Story Sample: Anacyclosis

Submitted for your approval: an excerpt from "Anacyclosis", just one of the thrilling short stories featured in my new anthology Strange Matter.

This story also serves as a preview of my upcoming mecha/Mil-SF series Combat Frame XSeed.

Lt. Malleck came over the escort team’s dedicated channel, announcing that he was in position and that his assigned area of space was clear.

“Delta Zero-Two in position,” Kob informed his squad leader. He scanned the empty star field above the red-brown arc of Andalus and added, “All clear.” Additional members of the escort team called in similar reports.

Only Kob’s helmet-amplified breathing spoiled the silence. The stars filling his screen beckoned him to join them. Knowing that some of them were dead, but that their lingering light would conceal that fact for eons, gave him comfort.

“Sierra Zero-Seven departing main hangar,” the shuttle pilot announced over the flight control channel. Hovering in formation hard off the Newcastle’s starboard bow, Kob had a clear view of the shuttle’s elongated hexagon hull exiting the hangar. He thought of a projectile leaving the barrel of a rail gun in super slow motion.

Kob pulled up Sierra Seven’s flight plan, double-checked his orders, and sighed. The shuttle was destined for Andalus’ surface, where it would deliver long-overdue mail and supplies to the isolated colonists. Meanwhile, Kob’s Defender would stay parked beside the Newcastle.

I should’ve joined the UCAF, Kob thought. If he were an airman, he could pilot one of the Emancipators assigned to escort the shuttle. Not that he wanted to visit Andalus. But piloting a combat frame during reentry would at least let him flex his muscles. He hadn’t faced a challenge since his last simulator run two days before.

“Echo Zero-Four to Control,” a nervous male voice said over the comm, “I’ve got a heat shield failure. Please advise.”

Kob zoomed in on the shuttle and its four escorts. He didn’t need the figures that popped up to tell him they’d passed the point of no return. One of the slender grey Emancipators lagged behind, fighting a doomed battle against gravity.

“Echo Zero-Four,” the flight controller said with subdued urgency, “return to base.”

The Emancipator pilot’s rapid breathing betrayed his imminent lapse into panic. “Negative! Unable to reverse course.”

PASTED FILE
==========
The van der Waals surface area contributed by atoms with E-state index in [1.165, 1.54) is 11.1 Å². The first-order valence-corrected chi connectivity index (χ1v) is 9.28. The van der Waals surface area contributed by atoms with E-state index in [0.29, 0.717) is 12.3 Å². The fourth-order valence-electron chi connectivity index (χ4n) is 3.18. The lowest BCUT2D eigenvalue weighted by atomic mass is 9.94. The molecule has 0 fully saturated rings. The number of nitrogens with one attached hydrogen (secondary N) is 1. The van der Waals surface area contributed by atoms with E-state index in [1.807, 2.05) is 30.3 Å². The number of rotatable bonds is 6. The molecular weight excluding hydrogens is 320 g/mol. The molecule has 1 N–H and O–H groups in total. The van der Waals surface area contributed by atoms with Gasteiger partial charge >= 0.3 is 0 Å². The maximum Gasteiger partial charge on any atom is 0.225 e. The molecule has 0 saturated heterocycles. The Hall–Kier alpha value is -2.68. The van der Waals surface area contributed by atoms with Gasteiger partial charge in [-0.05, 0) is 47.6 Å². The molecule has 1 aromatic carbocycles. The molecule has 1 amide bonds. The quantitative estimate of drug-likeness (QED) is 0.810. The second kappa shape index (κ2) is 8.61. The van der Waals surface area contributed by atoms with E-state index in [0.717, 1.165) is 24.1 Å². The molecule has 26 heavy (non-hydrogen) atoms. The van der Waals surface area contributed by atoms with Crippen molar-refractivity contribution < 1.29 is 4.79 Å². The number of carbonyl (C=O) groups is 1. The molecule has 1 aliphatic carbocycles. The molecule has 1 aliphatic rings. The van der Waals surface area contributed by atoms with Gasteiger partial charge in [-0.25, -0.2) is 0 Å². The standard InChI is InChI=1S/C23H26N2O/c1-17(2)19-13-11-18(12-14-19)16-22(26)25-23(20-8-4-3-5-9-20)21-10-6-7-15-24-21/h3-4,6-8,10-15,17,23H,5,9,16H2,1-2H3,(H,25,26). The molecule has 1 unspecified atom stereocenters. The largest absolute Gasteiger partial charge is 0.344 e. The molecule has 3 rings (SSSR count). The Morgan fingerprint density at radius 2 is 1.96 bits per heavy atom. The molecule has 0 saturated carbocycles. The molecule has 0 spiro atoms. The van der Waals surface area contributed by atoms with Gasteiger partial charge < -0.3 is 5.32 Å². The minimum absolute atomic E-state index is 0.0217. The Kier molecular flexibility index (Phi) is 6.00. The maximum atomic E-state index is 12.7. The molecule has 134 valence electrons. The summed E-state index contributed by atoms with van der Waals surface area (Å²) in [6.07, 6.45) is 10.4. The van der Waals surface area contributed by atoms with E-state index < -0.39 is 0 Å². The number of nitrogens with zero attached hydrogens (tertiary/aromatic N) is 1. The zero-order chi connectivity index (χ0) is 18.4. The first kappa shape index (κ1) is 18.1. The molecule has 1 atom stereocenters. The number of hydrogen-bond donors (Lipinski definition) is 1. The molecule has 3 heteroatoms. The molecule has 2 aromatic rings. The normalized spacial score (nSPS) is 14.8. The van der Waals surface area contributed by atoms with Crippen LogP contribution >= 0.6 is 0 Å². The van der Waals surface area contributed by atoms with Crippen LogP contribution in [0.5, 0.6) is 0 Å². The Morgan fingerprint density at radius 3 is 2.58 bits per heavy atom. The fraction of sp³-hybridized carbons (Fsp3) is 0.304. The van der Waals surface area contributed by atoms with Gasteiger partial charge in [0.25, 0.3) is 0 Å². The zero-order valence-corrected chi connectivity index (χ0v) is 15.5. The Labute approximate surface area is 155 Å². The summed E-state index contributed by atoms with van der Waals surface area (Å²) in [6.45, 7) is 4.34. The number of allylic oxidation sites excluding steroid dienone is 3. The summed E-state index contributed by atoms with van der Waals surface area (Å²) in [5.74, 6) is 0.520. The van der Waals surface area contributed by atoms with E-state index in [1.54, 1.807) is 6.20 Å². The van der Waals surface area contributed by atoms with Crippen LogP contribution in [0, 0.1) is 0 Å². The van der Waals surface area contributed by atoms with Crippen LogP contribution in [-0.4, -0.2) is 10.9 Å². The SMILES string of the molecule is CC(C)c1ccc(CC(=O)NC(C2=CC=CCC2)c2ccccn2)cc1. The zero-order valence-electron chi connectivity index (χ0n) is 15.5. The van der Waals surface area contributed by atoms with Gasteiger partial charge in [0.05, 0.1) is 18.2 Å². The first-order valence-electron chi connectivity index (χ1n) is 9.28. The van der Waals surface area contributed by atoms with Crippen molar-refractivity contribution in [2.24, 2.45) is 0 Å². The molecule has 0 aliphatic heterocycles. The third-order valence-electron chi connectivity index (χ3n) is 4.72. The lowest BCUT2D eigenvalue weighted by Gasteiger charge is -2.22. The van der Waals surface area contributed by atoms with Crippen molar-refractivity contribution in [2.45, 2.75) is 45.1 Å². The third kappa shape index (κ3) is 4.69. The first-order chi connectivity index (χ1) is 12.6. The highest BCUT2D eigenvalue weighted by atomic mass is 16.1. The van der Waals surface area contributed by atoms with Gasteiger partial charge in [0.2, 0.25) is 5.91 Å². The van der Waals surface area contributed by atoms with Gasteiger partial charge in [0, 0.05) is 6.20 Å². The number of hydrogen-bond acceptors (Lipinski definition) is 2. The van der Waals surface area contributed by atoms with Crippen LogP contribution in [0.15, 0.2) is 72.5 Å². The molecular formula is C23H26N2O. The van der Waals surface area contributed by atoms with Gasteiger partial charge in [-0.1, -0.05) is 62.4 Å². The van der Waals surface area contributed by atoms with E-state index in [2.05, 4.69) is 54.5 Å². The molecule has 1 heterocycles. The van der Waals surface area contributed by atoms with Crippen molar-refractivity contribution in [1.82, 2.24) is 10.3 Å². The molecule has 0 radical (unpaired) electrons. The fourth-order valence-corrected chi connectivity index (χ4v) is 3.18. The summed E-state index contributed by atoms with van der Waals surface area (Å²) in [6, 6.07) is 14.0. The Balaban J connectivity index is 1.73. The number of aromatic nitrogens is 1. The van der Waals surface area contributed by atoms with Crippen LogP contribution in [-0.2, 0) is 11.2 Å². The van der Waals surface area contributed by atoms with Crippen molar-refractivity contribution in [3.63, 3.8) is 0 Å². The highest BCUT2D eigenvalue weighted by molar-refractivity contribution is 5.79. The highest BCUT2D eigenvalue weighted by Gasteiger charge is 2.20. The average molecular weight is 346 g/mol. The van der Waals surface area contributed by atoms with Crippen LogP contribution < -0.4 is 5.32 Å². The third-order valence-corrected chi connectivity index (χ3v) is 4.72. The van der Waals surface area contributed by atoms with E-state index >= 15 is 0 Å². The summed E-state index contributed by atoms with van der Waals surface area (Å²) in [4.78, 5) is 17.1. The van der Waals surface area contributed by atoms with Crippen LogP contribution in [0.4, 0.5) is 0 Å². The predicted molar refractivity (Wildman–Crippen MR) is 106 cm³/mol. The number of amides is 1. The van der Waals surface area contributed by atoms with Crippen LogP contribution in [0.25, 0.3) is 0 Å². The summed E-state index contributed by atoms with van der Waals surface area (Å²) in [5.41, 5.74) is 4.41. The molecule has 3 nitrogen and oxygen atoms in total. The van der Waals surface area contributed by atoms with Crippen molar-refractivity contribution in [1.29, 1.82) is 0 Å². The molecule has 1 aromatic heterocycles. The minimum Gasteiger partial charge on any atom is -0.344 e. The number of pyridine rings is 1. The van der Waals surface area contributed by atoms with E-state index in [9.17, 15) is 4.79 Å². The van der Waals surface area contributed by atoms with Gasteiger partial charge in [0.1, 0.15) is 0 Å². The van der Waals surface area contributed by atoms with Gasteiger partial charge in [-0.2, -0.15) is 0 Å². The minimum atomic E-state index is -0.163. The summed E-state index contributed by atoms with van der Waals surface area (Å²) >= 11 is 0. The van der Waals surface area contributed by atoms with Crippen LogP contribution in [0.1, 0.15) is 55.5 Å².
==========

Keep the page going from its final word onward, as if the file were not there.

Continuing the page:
“Sierra Zero-Seven,” the flight controller said after a conspicuous pause. “Jettison your payload and prepare to take on Echo Zero-Four.”

“This is Lieutenant Junior Grade Kobus Agur calling Sierra Zero-Seven,” Kob transmitted to the group. “Belay that order. I’ll pull Echo Zero-Four out of the fire.”

“Negative, Agur,” said Malleck. “You are not cleared to break formation.”

Kob ran the numbers and quoted Malleck the solution. “The only way to bail out Echo Four without scrapping the mission is for a carrier escort to intercept at an angle to the gravity well. I’m the closest to his position, which gives me the best chance of success.”

“Two combat frames is a steep price for a load of care packages and tractor parts,” Malleck said. “Not to mention how much the UCP sank into pilot training.”

“Standing by to jettison cargo,” said the shuttle pilot.

Kob’s hand tensed on the throttle. He watched the Emancipator receding toward the rust-colored sphere. Another few seconds, and the window would close forever.

“If I’m wrong, you can bill me,” said Kob. He set the Emancipator in his sights and opened the throttle.

The massive carrier shrank in his rearview monitor as Kob rocketed toward Andalus. In its reentry configuration, the imperiled combat frame resembled the hybrid offspring of a fighter craft and a piece of construction equipment. It was angling toward the shuttle, but its odds of docking before burning up in the atmosphere stood just above zero and threatened to plunge lower every moment.
Kob squelched Malleck’s blustering and focused on lining up his approach. Gravitational forces arm-wrestled him for the stick as he fought to align his flight path with the Emancipator.

“Just try to stabilize your descent,” Kob told the Emancipator’s pilot. “I’m on approach from your eight o’clock.”

Kob’s monitor chimed contentedly as the blue line projected on his screen intersected the Emancipator’s red line. A visceral thrill like no simulation could evoke burned the moment into his mind. “Echo Zero-Four,” said Kob, “I’m locked on for intercept. Brace for impact and prepare to fire thrusters on my mark.”

“I copy, Delta Zero-Two,” the Emancipator's pilot replied, his voice shaken yet relieved. “Thanks for the assist.”

Kob fixed his eyes on the target, which continued its descent halfway between him and the shuttle. He reduced speed and spread the Defender’s limbs.

A green flash that burned a pink afterimage into Kob’s vision preceded the chirping of his proximity alarm and the shuttle’s detonation by a split second. Expanding clouds of burning gas ruptured the hexagonal hull and sent debris ranging from microscopic particles to house-sized chunks spraying outward.

Kob’s thoughts had no time to coalesce before the shrapnel cloud absorbed the three adjacent Emancipators. Three new explosions continued the chaotic chain reaction.